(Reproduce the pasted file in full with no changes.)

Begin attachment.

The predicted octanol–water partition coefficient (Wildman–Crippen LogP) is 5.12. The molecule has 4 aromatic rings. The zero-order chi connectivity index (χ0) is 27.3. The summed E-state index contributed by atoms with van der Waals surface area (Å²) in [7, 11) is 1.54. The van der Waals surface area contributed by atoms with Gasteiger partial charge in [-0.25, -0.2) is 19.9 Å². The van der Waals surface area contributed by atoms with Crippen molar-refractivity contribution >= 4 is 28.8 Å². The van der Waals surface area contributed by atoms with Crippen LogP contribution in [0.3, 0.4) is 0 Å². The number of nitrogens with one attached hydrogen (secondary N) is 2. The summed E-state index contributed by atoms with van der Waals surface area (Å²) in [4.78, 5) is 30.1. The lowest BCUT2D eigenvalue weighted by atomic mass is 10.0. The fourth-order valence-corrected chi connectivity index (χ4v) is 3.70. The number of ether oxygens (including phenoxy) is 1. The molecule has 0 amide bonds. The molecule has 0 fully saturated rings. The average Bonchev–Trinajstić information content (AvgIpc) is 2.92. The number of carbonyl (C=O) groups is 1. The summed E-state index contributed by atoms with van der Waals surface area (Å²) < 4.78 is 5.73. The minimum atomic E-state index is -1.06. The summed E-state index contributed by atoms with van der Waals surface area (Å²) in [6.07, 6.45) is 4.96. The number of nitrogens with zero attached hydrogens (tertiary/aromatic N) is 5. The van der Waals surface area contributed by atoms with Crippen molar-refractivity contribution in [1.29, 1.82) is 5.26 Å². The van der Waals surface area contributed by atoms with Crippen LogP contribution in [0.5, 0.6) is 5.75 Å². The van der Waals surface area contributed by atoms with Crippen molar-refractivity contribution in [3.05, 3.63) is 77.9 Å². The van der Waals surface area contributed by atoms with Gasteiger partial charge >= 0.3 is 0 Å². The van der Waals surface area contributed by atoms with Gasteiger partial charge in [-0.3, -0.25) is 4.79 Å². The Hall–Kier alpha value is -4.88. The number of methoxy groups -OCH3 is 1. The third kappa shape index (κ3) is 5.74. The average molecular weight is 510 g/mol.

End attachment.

The predicted octanol–water partition coefficient (Wildman–Crippen LogP) is 5.12. The molecule has 4 aromatic rings. The zero-order chi connectivity index (χ0) is 27.3. The summed E-state index contributed by atoms with van der Waals surface area (Å²) in [7, 11) is 1.54. The van der Waals surface area contributed by atoms with Gasteiger partial charge in [-0.25, -0.2) is 19.9 Å². The van der Waals surface area contributed by atoms with Crippen molar-refractivity contribution >= 4 is 28.8 Å². The van der Waals surface area contributed by atoms with Crippen LogP contribution in [0.3, 0.4) is 0 Å². The number of nitrogens with one attached hydrogen (secondary N) is 2. The summed E-state index contributed by atoms with van der Waals surface area (Å²) in [4.78, 5) is 30.1. The lowest BCUT2D eigenvalue weighted by atomic mass is 10.0. The fourth-order valence-corrected chi connectivity index (χ4v) is 3.70. The number of ether oxygens (including phenoxy) is 1. The molecule has 0 amide bonds. The molecule has 0 fully saturated rings. The average Bonchev–Trinajstić information content (AvgIpc) is 2.92. The number of carbonyl (C=O) groups is 1. The summed E-state index contributed by atoms with van der Waals surface area (Å²) < 4.78 is 5.73. The minimum atomic E-state index is -1.06. The summed E-state index contributed by atoms with van der Waals surface area (Å²) in [6.07, 6.45) is 4.96. The number of nitrogens with zero attached hydrogens (tertiary/aromatic N) is 5. The van der Waals surface area contributed by atoms with Crippen molar-refractivity contribution in [1.29, 1.82) is 5.26 Å². The van der Waals surface area contributed by atoms with Crippen LogP contribution in [0.5, 0.6) is 5.75 Å². The van der Waals surface area contributed by atoms with Crippen molar-refractivity contribution in [3.05, 3.63) is 77.9 Å². The van der Waals surface area contributed by atoms with Gasteiger partial charge >= 0.3 is 0 Å². The van der Waals surface area contributed by atoms with Gasteiger partial charge in [-0.3, -0.25) is 4.79 Å². The Hall–Kier alpha value is -4.88. The number of methoxy groups -OCH3 is 1. The third kappa shape index (κ3) is 5.74. The average molecular weight is 510 g/mol.